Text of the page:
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The UN is a venue for NGO discrimination

NGOs at the UN are promoting racism and denying universal rights to Jews.
Becca Wertman Montreal, QC

Becca Wertman is Managing Editor and Canada Liaison at NGO Monitor, a Jerusalem-based research institute.

December 10 marks Human Rights Day, a day meant to recognize and reiterate the values enshrined in the Universal Declaration of Human Rights. Adopted by the United Nations in 1948, the Declaration captures the fundamental human rights of equality, life, and freedom, among others, which are supposed to underpin everything the UN does.

However, what I experienced last week at the UN in Geneva was the polar opposite of this promise.

On December–5, 2019, as a party to the International Convention on the Elimination of Racial Discrimination (CERD), Israel underwent its regular review by a panel tasked with evaluating State Parties’ adherence to this convention.

There was some hope that this would not be a standard UN attack against Israel. This was the same UN CERD Committee that in August reviewed the Palestinians, and took them to task for the deplorable presence of incitement and antisemitism in Palestinian textbooks. Perhaps the review of Israel would be fair; criticisms, which are unavoidable, would at least be based on fact.

Unfortunately, my speck of optimism was misplaced.

The Committee members’ evaluation of Israel was informed in large part by a group of organizations that seek to delegitimize the Jewish State. These non-governmental organizations (NGOs), which falsely claim to champion human rights and fight discrimination, utilized the review of Israel to promote racism and deny universal rights to Jews.

Their vitriol was in full effect during an informal briefing between NGOs and Committee members, where NGOs could provide the Committee with information they could use in their evaluation and answer questions. Other than me, the Managing Editor of NGO Monitor and someone who believes that the Jewish people deserve a sovereign state of our own, the NGO representatives were all virulently hostile to Israel.

What ensued in the hour-long meeting was a well-coordinated tirade against the only Jewish State, its right to exist, its right to defend its population, and the latter’s right to life. Very few comments made were actually based on fact. Most were based on pure hatred.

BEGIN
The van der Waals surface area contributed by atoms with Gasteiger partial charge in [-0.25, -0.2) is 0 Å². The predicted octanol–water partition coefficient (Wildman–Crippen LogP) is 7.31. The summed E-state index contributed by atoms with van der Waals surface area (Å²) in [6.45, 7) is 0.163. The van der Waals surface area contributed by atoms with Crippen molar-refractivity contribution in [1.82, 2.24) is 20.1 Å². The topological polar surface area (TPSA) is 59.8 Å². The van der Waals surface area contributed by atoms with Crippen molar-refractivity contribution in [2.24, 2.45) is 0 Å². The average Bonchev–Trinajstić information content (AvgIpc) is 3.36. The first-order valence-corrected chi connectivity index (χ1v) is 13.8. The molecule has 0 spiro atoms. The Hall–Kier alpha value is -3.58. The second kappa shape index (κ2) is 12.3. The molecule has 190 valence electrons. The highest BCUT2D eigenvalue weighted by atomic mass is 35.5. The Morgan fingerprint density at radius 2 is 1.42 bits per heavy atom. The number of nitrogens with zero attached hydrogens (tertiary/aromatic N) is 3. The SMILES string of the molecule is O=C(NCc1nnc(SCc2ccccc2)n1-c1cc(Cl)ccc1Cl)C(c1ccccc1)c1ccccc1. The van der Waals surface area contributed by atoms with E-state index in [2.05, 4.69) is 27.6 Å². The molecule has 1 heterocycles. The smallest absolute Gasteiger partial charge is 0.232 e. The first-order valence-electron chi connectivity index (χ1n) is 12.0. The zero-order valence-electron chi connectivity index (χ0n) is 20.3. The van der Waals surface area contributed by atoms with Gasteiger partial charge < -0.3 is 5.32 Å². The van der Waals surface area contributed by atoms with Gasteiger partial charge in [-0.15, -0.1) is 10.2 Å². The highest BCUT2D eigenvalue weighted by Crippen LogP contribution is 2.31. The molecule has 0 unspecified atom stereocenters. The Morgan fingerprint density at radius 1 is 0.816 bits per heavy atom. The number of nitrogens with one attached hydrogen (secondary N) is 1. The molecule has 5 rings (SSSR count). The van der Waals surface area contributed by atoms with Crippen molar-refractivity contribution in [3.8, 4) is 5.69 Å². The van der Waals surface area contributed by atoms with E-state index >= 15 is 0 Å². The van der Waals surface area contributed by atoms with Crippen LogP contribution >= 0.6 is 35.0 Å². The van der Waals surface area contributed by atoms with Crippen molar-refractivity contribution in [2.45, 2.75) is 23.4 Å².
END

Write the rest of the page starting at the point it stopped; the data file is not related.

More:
One familiar theme was the false canard of “apartheid”. An NGO official claimed that “there is an arbitrary categorization of Palestinians under different names imposed on Palestinians by Israel… Muslims, Christians, Druze… in order to deny Palestinian identity.” Needless to say, there was much consternation when I pointed out that many Druze, at least the ones I know, do not identify as Palestinian, but as Druze, and more importantly, it is not their role or mine to determine how anyone should self-identify.

Nor were they pleased when it was finally my turn to speak. I told the Committee that allegations that Israel has a “shoot to kill” policy are false, and that Israel faces real security concerns, including rockets regularly fired from Gaza and terror attacks throughout the country–such as the one I was in at Sarona Market in June 2016.

What made them most enraged was when I highlighted the widely endorsed International Holocaust Remembrance Alliance (IHRA) working definition of antisemitism (adopted by the Canadian government in June 2019). I encouraged Committee members to use the definition as a tool to distinguish between legitimate criticism of Israel and antisemitism. As the NGO activists fully understood, this definition renders most of their attacks as antisemitic, in particular claims that Israel’s “raison d’état” is racist.

Unfortunately, the NGO rhetoric was parroted by members of the Committee in their review of Israel. As mentioned in an official UN press release about the proceedings, Israel’s Permanent Representative to the UN took note that “some of the non-governmental organizations that submitted reports to the Committee were exploiting this opportunity to present false facts that were later reflected in the questions raised by some Committee Experts.”

The UN ought to uphold the values of universality and not deny rights to select groups–especially at the time of year surrounding Human Rights Day. It is my sincere hope that in their forthcoming report, the Committee members will understand the absurdity of the NGO claim that every Israeli policy–from its security concerns to its very existence–is only in place to discriminate against the Palestinians. Such NGO statements are not only false, but are also antisemitic and contrary to universal human rights.

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